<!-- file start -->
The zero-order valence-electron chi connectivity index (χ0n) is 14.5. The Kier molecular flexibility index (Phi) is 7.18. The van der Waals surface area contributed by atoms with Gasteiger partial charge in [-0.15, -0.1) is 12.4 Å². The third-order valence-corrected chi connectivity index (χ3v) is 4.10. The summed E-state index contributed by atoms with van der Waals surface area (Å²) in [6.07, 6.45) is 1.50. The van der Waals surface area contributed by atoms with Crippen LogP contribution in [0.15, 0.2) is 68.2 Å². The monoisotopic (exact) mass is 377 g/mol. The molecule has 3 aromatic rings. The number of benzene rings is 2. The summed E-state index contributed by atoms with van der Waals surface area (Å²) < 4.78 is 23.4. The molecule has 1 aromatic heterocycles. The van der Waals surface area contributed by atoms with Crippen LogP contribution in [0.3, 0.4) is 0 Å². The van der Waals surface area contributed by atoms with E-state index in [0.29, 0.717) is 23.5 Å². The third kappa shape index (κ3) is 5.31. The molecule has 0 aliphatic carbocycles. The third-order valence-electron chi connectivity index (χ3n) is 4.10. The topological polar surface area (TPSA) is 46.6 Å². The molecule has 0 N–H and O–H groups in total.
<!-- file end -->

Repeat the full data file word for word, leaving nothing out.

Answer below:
The zero-order valence-electron chi connectivity index (χ0n) is 14.5. The Kier molecular flexibility index (Phi) is 7.18. The van der Waals surface area contributed by atoms with Gasteiger partial charge in [-0.15, -0.1) is 12.4 Å². The third-order valence-corrected chi connectivity index (χ3v) is 4.10. The summed E-state index contributed by atoms with van der Waals surface area (Å²) in [6.07, 6.45) is 1.50. The van der Waals surface area contributed by atoms with Crippen LogP contribution in [0.15, 0.2) is 68.2 Å². The monoisotopic (exact) mass is 377 g/mol. The molecule has 3 aromatic rings. The number of benzene rings is 2. The summed E-state index contributed by atoms with van der Waals surface area (Å²) < 4.78 is 23.4. The molecule has 1 aromatic heterocycles. The van der Waals surface area contributed by atoms with Crippen LogP contribution in [0.3, 0.4) is 0 Å². The van der Waals surface area contributed by atoms with E-state index in [0.29, 0.717) is 23.5 Å². The third kappa shape index (κ3) is 5.31. The molecule has 0 aliphatic carbocycles. The third-order valence-electron chi connectivity index (χ3n) is 4.10. The topological polar surface area (TPSA) is 46.6 Å². The molecule has 0 N–H and O–H groups in total.